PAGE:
Questions to former U.S. Sen. Rick Santorum's campaign about attempts to mobilize youth voters went unanswered.
Youth enthusiasm at a low
The youth vote isn't just down among Democrats.
There are now about 400 fewer registered young Republicans since mid-2010 in Maryland, and the youth vote during the early GOP primaries wasn't exactly impressive. Turnout in New Hampshire was only 15 percent of young voters. In Iowa, before that, the youth turnout was only 4 percent. In South Carolina's primary, 8 percent of young voters turned out to the polls.
Among young voters, in each of those states, Texas Rep. Ron Paul was victorious.
Investment analyst Mayur Thaker, 26, of Gaithersburg, was a self-described "big supporter" of Obama last election, but says the president's support of bailouts for rich bankers and campaign contributors turned him off. He traveled to Iowa to help get out the vote for his new candidate.
"I thought he was a true progressive in terms of civil liberties and peace," says Thaker, who now backs Paul. "I basically became disillusioned."
Rob "Biko" Baker is the executive director of the League of Young Voters, a non-partisan organization that helps mobilize young voters in cities with large minority populations in battleground states. He says he admires a lot of what the Paul campaign is doing.
"A lot of people are cynical about the political process. We're not," he says. "We believe a lot of important stuff goes on that young people can influence. People call young people apathetic, but if you look at both sides of the aisle you see young people involved. You see young white people getting involved in Ron Paul's campaign. On the Democratic, progressive side, Occupy is a young person's movement. There's a new breed of activist out here that's young and more sophisticated."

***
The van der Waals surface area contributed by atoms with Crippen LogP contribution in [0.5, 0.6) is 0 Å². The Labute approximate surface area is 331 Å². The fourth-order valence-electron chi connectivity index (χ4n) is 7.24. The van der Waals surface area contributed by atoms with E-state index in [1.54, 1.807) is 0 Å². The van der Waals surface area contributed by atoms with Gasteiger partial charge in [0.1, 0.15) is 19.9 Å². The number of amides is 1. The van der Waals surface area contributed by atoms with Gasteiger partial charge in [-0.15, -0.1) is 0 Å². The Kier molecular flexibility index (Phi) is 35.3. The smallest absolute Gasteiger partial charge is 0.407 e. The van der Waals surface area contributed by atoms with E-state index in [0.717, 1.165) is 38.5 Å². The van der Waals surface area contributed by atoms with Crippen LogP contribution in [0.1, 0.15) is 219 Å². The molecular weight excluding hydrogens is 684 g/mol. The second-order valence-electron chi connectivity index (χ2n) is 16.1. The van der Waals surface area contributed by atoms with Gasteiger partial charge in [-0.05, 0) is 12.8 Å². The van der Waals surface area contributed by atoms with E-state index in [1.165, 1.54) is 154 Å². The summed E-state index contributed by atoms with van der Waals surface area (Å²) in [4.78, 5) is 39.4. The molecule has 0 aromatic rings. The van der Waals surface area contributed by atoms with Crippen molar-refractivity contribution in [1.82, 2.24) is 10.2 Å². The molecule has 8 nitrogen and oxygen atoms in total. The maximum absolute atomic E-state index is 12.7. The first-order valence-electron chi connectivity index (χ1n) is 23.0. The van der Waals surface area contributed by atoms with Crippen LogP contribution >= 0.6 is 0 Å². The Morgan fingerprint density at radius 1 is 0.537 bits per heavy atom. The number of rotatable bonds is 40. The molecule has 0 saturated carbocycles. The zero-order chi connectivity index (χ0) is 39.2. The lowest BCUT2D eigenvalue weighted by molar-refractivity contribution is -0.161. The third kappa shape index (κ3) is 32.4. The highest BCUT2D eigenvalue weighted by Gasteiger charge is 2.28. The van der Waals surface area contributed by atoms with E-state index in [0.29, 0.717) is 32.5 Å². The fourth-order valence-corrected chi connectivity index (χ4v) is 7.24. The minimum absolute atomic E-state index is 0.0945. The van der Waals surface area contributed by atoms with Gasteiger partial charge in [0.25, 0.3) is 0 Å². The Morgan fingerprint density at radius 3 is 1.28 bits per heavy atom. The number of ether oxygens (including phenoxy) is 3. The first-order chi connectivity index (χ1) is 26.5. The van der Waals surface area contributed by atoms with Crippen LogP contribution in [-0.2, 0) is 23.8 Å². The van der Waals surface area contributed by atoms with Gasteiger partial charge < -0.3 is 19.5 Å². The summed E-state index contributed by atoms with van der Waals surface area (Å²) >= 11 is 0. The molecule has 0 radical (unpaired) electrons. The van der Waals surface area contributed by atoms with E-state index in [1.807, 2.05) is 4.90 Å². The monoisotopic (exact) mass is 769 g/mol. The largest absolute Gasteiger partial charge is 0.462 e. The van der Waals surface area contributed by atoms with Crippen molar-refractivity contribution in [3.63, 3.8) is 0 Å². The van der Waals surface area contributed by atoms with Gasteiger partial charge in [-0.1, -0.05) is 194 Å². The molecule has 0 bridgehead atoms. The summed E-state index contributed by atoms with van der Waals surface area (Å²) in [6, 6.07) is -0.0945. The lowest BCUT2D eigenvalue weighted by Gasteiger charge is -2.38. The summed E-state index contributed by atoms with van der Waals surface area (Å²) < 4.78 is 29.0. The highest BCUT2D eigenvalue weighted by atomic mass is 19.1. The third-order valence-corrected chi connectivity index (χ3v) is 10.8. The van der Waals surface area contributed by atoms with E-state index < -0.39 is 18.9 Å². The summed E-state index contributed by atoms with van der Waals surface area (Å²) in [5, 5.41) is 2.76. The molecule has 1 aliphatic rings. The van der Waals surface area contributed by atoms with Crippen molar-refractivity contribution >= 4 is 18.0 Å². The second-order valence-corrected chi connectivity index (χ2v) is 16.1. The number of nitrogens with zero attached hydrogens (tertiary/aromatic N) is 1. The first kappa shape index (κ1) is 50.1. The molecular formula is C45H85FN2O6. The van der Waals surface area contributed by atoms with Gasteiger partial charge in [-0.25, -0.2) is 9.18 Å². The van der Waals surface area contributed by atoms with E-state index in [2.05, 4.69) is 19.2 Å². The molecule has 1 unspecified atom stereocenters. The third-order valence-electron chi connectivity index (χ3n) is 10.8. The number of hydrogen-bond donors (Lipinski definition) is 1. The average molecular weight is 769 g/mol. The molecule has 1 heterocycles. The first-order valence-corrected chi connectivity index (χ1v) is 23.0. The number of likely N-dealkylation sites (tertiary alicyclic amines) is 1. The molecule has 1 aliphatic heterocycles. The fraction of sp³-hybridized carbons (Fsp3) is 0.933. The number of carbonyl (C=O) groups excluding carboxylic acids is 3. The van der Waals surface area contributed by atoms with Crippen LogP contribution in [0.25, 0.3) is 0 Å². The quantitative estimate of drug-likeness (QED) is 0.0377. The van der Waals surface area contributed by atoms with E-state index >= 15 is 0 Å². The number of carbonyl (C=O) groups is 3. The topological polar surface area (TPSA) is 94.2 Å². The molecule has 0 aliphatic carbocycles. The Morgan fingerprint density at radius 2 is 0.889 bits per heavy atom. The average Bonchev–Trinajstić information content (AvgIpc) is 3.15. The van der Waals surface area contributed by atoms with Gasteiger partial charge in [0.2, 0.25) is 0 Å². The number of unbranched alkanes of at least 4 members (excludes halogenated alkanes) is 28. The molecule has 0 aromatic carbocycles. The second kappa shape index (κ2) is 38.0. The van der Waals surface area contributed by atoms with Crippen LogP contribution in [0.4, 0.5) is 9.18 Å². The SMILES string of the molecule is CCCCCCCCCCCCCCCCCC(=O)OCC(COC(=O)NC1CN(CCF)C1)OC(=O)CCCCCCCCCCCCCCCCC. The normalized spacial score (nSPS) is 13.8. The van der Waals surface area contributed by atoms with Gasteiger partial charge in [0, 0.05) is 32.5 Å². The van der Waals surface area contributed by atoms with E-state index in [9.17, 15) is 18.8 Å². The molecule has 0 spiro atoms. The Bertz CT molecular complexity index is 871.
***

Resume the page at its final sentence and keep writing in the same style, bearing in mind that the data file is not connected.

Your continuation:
Baker's group helped get many Obama voters to the polls in 2008, he says, and believes it's a mistake for politicians to write off young voters.
"Ron Paul is kicking ass in these early states because young people are motivated to work for him," Baker says. "People don't understand the strategicness of young people. Just by turning out we can change the election."
He says if the economy doesn't improve, and the jobless rate go down, Obama could be in trouble.
"I'm really seeing the frustration in the people that just last year would have turned out," he says. "It's a scary prospect that people aren't going to have a job in future years. It's hard out here."
Levine says there are two categories of people who have left the Obama camp: liberal voters and non-ideological voters who simply wanted change.
"The first group doesn't think Obama has fought enough for the things they wanted," such as global warming, a single-payer health care system and ending the war in Afghanistan, Levine said. "The second group voted for a change and they've been disappointed about the pace of change. They might consider voting Republican."
Levine says the Obama campaign can reignite the youth vote if it follows the plan that worked in 2008: Directly appeal to young voters, give them unscripted positions of responsibility in the campaign, and promote a message of inclusiveness and tolerance on social issues.
"Just asking young people to vote. That works," Levine says. "If you're doing canvassing, target young people. There's a good return on investment. Obama understood that in '08."
Johns Hopkins political scientist Lester Spence says he believes some disaffected white voters could vote Republican, but young black voters will either vote for the president or stay home.
To reinvigorate the youth vote, Obama should focus on ways to make America's economic system a place where economic climbing is possible through hard work, he said.
"He needs to take the energy that the Occupy folks revealed not just for symbolic change but to make America the kind of place where a working-class kid can raise themselves up," Spence says. "It's not that place anymore."
Obama campaign spokesman Frank Benenati says he believes the youth vote will turn out for the president again, once they take a look at his record of accomplishments, including ending the Iraq war, repealing "Don't Ask, Don't Tell," and expanding health care coverage.
"His accomplishments and his vision for the future of our country — where everyone gets a fair shake and are given the tools to succeed — stand in stark contrast with Republicans," Benenati says. "Just as young people came out in huge numbers to organize and lead a movement together in 2008, their energy will help build this campaign again in 2012."
For Fennell, that young people turn out is essential.
"We have to start off young and get involved," she says. "It's the best thing for people my age. We're going to be the ones running this country next."